In the first decades following World War II, historians generally agreed that the failure of Germany's nineteenth-century liberal movement to inculcate democratic values in German politics and society contributed to Hitler's triumphs. Historians have pointed to a variety of reasons for liberalism's failure. Some have stressed its ideological deficiencies, 1 others the lack of unity in the movement, 2 and still others its willingness to ally with conservative forces--to achieve German unification and economic betterment--at the expense of furthering the movement's original commitment to political liberty. 3 A common theme that pervades these works is that liberalism had much to offer, but in the end it contributed little, if at all, to Germany's political development.
In recent years, however, a new generation of scholars has challenged this traditional framework for analysis of the liberal movement. In their work The Peculiarities of German History, Geoff Eley and David Blackbourn charge that historians have been too preoccupied with liberalism's failure to transform state and society in accordance with Anglo-American standards of political liberty and equality. As a result, they have overlooked the positive contributions made by liberalism to the course of German history. 4 Blackbourn and Eley hold that German society, in fact, underwent a "silent bourgeois revolution" during the period of unification, which not only allowed the middle class to attain many of its goals but also set the stage for further liberal political development, which endured until the end of the Weimar republic. 5 This debate has reinvigorated the study of German liberalism and invites historians to reassess previously held assumptions about individuals and events that affected the course of Germany's liberal development.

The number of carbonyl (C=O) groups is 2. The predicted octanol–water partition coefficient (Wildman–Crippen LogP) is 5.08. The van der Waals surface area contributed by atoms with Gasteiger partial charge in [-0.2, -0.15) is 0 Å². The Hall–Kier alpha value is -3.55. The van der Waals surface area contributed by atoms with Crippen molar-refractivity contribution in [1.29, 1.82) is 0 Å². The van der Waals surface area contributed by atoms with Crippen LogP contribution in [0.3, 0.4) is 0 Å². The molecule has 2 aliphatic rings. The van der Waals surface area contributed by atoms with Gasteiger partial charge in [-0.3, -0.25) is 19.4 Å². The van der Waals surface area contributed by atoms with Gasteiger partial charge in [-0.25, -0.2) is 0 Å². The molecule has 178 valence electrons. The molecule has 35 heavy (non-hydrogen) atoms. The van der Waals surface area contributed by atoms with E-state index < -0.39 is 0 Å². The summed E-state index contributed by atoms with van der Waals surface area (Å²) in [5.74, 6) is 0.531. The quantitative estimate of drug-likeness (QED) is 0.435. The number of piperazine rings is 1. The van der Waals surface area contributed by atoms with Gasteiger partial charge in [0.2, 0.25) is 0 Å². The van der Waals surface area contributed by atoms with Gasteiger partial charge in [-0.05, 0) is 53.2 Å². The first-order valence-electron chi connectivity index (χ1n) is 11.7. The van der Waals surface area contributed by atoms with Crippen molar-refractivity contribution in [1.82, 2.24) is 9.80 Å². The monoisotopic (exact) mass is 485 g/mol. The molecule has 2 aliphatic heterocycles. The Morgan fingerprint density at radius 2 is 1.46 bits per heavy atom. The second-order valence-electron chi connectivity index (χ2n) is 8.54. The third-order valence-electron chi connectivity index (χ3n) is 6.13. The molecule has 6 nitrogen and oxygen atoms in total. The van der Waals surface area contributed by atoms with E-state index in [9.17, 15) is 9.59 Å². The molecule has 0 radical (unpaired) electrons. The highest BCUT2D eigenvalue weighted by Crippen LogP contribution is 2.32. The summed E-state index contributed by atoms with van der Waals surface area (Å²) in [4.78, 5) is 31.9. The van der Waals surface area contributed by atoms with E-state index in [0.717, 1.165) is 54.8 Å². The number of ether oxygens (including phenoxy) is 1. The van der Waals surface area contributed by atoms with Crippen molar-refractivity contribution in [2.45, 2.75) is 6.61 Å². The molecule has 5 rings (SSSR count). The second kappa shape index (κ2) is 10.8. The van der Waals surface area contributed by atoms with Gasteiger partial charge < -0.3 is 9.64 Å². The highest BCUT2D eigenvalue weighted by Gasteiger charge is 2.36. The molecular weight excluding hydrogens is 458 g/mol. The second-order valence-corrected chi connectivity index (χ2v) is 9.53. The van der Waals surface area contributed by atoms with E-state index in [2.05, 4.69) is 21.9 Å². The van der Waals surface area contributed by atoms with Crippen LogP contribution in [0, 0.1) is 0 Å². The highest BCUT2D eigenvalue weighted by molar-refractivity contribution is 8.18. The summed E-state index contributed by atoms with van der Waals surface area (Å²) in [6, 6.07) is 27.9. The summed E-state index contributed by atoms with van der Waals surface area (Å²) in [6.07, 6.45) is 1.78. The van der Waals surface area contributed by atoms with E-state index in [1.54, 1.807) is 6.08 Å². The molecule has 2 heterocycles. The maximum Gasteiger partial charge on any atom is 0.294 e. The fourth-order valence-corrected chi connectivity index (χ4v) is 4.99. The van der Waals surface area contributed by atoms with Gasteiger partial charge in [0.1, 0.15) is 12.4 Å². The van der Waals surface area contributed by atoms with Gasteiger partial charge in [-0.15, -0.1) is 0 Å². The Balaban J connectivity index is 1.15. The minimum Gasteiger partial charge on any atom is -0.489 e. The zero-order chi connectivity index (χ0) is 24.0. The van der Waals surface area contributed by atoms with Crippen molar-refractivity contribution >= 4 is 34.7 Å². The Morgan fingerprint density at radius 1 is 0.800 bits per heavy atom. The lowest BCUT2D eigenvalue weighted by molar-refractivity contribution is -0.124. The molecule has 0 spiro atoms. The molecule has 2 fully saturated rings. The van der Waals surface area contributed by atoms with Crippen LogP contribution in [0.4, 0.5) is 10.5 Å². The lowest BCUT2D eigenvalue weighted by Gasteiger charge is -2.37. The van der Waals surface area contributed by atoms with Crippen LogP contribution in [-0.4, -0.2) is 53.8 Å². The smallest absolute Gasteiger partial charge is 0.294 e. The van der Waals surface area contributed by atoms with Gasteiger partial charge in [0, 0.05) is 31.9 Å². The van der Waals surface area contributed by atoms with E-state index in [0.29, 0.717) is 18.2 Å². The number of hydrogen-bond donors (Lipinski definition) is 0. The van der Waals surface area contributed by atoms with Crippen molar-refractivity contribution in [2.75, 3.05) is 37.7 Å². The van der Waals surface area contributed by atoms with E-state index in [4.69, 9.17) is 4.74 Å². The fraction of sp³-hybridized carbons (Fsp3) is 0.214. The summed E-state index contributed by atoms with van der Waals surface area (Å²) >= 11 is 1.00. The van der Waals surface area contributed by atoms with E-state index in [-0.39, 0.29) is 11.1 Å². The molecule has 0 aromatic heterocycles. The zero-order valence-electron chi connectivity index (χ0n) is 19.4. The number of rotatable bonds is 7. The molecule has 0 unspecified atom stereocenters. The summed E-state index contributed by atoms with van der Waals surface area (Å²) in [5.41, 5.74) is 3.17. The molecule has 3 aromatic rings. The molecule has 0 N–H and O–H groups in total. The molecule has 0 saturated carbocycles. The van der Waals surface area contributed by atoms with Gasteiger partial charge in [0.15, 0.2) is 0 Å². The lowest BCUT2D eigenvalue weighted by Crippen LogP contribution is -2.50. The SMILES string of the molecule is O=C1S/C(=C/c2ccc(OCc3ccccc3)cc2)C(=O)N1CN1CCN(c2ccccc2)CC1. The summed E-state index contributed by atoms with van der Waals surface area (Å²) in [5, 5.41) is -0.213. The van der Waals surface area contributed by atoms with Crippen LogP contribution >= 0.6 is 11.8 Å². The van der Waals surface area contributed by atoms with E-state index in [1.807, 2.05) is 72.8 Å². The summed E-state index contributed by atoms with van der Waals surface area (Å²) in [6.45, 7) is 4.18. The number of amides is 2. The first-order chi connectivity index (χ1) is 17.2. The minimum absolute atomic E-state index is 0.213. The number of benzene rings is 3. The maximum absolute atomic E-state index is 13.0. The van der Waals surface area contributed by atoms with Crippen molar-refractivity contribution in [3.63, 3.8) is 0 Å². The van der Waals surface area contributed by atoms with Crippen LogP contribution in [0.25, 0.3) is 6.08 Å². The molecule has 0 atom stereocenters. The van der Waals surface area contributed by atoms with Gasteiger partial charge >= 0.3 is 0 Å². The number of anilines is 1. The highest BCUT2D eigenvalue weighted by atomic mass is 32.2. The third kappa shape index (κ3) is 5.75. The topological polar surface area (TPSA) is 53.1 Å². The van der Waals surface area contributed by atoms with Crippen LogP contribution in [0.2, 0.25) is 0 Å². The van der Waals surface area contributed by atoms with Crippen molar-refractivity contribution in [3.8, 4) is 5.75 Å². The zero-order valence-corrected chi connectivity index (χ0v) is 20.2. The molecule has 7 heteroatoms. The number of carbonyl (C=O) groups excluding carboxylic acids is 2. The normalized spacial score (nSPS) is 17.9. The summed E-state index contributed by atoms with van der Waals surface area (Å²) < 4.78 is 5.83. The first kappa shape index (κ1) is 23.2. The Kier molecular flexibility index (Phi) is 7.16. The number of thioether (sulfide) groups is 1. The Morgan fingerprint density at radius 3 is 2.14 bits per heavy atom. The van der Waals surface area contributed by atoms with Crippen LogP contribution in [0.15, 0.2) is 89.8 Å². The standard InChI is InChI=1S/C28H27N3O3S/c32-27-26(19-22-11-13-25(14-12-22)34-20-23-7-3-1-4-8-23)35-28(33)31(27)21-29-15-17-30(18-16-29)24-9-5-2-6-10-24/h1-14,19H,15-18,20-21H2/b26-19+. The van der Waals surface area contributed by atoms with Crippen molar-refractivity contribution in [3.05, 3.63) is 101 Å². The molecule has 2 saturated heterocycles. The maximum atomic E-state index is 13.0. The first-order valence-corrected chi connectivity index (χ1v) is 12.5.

This study provides a new interpretation of Emperor Frederick III's liberalism and its contribution to the course of Germany's liberal development. When asked to comment on the death of Frederick III in 1888, Liberal British prime minister Gladstone called him "the Barbarossa of German liberalism." Many German liberals felt the same way. As crown prince, Frederick had maintained ties with prominent liberals and rejected the conservative domestic and foreign policies of